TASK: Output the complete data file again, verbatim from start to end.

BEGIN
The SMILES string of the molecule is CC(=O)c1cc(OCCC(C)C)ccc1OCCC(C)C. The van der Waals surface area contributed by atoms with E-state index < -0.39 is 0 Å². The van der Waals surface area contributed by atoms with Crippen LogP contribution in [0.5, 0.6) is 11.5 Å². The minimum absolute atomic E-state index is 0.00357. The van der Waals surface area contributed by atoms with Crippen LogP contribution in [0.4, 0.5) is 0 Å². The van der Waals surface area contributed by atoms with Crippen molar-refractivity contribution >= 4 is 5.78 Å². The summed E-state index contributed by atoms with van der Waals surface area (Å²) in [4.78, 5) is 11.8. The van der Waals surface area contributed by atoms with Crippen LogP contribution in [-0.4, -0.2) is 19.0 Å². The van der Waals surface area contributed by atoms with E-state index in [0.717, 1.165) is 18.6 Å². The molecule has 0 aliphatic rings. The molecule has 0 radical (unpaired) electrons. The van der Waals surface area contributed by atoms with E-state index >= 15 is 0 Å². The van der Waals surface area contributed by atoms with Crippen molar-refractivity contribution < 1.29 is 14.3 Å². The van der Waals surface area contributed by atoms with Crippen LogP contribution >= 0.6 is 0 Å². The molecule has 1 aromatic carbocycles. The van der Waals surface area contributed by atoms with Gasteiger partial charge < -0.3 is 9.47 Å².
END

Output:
The SMILES string of the molecule is CC(=O)c1cc(OCCC(C)C)ccc1OCCC(C)C. The van der Waals surface area contributed by atoms with E-state index < -0.39 is 0 Å². The van der Waals surface area contributed by atoms with Crippen LogP contribution in [0.5, 0.6) is 11.5 Å². The minimum absolute atomic E-state index is 0.00357. The van der Waals surface area contributed by atoms with Crippen LogP contribution in [0.4, 0.5) is 0 Å². The van der Waals surface area contributed by atoms with Crippen molar-refractivity contribution >= 4 is 5.78 Å². The summed E-state index contributed by atoms with van der Waals surface area (Å²) in [4.78, 5) is 11.8. The van der Waals surface area contributed by atoms with Crippen LogP contribution in [-0.4, -0.2) is 19.0 Å². The van der Waals surface area contributed by atoms with E-state index in [0.717, 1.165) is 18.6 Å². The molecule has 0 aliphatic rings. The molecule has 0 radical (unpaired) electrons. The van der Waals surface area contributed by atoms with E-state index >= 15 is 0 Å². The van der Waals surface area contributed by atoms with Crippen molar-refractivity contribution < 1.29 is 14.3 Å². The van der Waals surface area contributed by atoms with Crippen LogP contribution >= 0.6 is 0 Å². The molecule has 1 aromatic carbocycles. The van der Waals surface area contributed by atoms with Gasteiger partial charge < -0.3 is 9.47 Å².